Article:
Cloud Competing: Small forwarders embrace virtual IT to survive

cloud_competing_480It’s late afternoon on a Thursday and the weather report keeps getting angrier. Wind speeds are increasing, the rain is pounding the doors of your distribution center and there’s talk of a storm surge to come when the eyewall makes landfall in a few hours.

Just another typical early autumn day for a 3PL in Florida.

Hurricanes are a fact of life along the Atlantic Coast in the U.S., but they can wreak havoc for unprepared logistics companies. This was the scenario faced by Saddle Creek Logistics Services last October as Category 4-intensity Hurricane Matthew began scouring the length of the Florida coast. While the company’s Data Center in Lakeland was not in the direct path of the storm, Steve Congro, director of omni-channel fulfillment technology at Saddle Creek, was concerned about some of the other warehouses the 3PL operates in the state and along the rest of the Atlantic seaboard. Fortunately for Saddle Creek, the forwarder had already switched over most of its inventory management system services to a cloud-based supply IT platform called Softeon.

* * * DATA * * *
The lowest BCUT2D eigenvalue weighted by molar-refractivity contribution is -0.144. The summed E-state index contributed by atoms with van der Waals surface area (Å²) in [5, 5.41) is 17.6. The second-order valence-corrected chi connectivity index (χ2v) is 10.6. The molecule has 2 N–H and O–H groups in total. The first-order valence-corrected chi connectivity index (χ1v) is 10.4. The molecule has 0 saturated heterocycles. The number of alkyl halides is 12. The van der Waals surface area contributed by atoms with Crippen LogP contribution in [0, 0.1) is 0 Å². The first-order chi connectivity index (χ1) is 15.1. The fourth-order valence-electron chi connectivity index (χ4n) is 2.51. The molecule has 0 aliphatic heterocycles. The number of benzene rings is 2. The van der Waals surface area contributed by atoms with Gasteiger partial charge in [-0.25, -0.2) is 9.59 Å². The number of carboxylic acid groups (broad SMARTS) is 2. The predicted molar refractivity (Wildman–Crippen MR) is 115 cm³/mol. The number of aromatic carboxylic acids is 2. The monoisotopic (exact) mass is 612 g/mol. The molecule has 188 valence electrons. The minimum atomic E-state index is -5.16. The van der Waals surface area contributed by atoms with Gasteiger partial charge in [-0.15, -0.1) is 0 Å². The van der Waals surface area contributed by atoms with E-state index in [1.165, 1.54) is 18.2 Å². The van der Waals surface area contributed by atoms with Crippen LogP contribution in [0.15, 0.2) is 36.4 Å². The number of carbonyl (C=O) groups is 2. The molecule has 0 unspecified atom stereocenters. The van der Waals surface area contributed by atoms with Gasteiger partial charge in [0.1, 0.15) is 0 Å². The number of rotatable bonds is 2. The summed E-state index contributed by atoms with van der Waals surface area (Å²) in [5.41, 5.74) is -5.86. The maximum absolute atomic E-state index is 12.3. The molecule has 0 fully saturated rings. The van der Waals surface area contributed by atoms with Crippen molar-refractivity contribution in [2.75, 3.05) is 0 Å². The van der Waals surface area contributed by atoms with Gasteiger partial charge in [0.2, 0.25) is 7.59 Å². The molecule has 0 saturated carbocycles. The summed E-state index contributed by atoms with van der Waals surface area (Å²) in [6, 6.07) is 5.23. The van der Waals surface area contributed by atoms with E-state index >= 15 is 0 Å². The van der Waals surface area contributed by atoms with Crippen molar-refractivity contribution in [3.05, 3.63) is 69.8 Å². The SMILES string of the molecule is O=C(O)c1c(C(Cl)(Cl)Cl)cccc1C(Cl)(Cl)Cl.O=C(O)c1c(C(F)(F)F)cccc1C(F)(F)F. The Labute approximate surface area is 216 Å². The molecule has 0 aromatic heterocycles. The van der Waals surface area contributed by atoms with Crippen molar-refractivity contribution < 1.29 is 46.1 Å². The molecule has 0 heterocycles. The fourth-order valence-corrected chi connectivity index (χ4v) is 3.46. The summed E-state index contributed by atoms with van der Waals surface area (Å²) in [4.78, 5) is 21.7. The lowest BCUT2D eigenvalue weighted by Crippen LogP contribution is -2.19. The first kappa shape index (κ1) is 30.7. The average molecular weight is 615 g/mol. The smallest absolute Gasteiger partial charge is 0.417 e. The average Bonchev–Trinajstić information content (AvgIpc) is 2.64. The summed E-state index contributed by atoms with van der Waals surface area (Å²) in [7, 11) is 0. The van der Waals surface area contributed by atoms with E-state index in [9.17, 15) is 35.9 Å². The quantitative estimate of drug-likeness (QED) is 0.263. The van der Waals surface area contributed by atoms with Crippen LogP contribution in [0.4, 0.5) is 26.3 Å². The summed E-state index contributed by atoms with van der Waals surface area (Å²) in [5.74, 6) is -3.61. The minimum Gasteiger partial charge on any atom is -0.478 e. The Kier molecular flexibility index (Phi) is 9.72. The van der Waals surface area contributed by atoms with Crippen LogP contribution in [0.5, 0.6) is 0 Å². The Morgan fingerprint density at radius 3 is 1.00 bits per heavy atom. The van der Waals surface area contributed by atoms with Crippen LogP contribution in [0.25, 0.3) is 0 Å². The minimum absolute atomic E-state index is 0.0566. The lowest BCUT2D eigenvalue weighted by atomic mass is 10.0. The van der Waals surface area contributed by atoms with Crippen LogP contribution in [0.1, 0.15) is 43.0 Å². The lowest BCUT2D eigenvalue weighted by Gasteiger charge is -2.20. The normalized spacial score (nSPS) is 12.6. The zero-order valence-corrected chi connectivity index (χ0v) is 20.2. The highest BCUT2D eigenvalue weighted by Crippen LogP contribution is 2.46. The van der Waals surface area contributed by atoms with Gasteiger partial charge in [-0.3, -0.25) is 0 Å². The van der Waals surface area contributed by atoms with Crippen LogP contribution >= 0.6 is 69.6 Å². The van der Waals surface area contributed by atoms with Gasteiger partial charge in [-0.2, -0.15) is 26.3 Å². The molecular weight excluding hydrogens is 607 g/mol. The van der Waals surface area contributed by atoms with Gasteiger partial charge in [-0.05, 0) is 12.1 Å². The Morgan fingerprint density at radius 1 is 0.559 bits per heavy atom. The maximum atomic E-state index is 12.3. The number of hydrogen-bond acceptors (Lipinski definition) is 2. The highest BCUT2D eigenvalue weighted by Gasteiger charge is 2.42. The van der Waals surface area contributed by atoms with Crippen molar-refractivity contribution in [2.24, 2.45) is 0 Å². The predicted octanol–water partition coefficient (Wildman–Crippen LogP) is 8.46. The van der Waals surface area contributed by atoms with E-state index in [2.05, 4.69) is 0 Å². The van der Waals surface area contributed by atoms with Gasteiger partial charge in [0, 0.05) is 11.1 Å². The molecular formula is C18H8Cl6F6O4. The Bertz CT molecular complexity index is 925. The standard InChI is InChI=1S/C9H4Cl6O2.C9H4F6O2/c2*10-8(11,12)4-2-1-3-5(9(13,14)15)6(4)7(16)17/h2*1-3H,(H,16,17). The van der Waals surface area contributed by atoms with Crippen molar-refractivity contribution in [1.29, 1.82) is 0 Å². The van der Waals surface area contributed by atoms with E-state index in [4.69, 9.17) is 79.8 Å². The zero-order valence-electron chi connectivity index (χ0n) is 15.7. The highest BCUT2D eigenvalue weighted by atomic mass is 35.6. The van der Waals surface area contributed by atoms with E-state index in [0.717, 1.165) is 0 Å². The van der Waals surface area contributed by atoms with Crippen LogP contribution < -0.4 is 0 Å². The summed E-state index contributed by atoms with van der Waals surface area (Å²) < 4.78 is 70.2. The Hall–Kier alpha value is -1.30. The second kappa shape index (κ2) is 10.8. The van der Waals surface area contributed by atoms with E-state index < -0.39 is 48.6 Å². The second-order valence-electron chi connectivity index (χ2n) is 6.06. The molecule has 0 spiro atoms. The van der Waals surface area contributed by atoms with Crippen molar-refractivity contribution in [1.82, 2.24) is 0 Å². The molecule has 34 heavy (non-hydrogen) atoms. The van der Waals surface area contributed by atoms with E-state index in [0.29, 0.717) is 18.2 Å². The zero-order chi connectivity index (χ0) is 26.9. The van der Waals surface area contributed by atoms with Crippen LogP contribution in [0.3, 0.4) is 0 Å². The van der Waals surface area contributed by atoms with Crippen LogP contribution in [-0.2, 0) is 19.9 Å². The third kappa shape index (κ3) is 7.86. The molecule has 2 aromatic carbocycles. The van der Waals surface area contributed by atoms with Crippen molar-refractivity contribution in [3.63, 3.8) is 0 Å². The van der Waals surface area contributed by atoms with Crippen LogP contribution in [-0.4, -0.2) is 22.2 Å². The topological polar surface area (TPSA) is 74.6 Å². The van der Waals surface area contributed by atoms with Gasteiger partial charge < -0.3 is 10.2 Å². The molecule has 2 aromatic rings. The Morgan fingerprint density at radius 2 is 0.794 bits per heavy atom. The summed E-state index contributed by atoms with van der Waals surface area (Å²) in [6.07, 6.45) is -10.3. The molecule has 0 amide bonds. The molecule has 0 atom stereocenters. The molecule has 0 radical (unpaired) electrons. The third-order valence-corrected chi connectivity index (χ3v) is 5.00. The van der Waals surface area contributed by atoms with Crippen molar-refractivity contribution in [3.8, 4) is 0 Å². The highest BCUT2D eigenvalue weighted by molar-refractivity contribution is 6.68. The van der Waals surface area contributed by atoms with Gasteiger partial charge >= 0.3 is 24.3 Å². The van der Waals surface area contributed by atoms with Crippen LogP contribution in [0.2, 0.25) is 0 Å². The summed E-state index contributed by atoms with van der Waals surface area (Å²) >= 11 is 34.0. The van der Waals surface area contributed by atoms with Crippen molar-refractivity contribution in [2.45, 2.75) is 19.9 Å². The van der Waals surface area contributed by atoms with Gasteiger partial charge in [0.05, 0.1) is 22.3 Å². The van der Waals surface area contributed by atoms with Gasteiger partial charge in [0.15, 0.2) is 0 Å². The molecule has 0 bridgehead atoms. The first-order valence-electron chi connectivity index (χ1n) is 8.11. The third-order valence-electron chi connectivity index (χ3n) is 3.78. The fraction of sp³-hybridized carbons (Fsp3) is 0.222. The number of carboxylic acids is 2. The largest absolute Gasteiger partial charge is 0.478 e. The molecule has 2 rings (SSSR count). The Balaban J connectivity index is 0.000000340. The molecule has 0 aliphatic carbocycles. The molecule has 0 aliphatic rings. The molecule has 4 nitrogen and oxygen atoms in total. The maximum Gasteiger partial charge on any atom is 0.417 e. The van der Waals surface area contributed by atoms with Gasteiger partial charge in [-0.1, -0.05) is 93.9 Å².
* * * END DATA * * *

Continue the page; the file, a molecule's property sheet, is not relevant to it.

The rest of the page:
Talk about good timing.

As it turned out, Hurricane Matthew passed by without doing damage or knocking out power to Saddle Creek’s properties last year, but Congro said he is confident that, even if the main office took a direct hit, the new cloud system would be able to handle the situation. “We have more than 40 buildings now, all over the country,” totaling about 17 million square feet of warehouse space in the continental United States, Congro said.

“But we have our infrastructure in a more centralized place with built-in redundancy and built-in disaster recovery,” he said. “With a cloud, if we had to leave here because of a hurricane, we still are able to run our operation. A hurricane that hits Florida really shouldn’t affect us.”

That peace of mind is a huge asset for any 3PL that must compete with large, multinational forwarders, such as Kuehne + Nagel, Panalpina or C.H. Robinson, which have vast networks of offices to help steer cargo traffic away from trouble spots. By converting IT services to the cloud, small- to medium-sized enterprises (SMEs) like Saddle Creek can operate on a more level playing field.

“I definitely think this is the wave of the future, I think this is where the audience is going,” Congro said. “People are looking for ‘better, faster, cheaper.’ By investing in technology, the cloud can let you compete with the behemoths of the e-commerce industry, like Amazon. This allows us to bring more technology to the operation without having to put out the capital outlay.”

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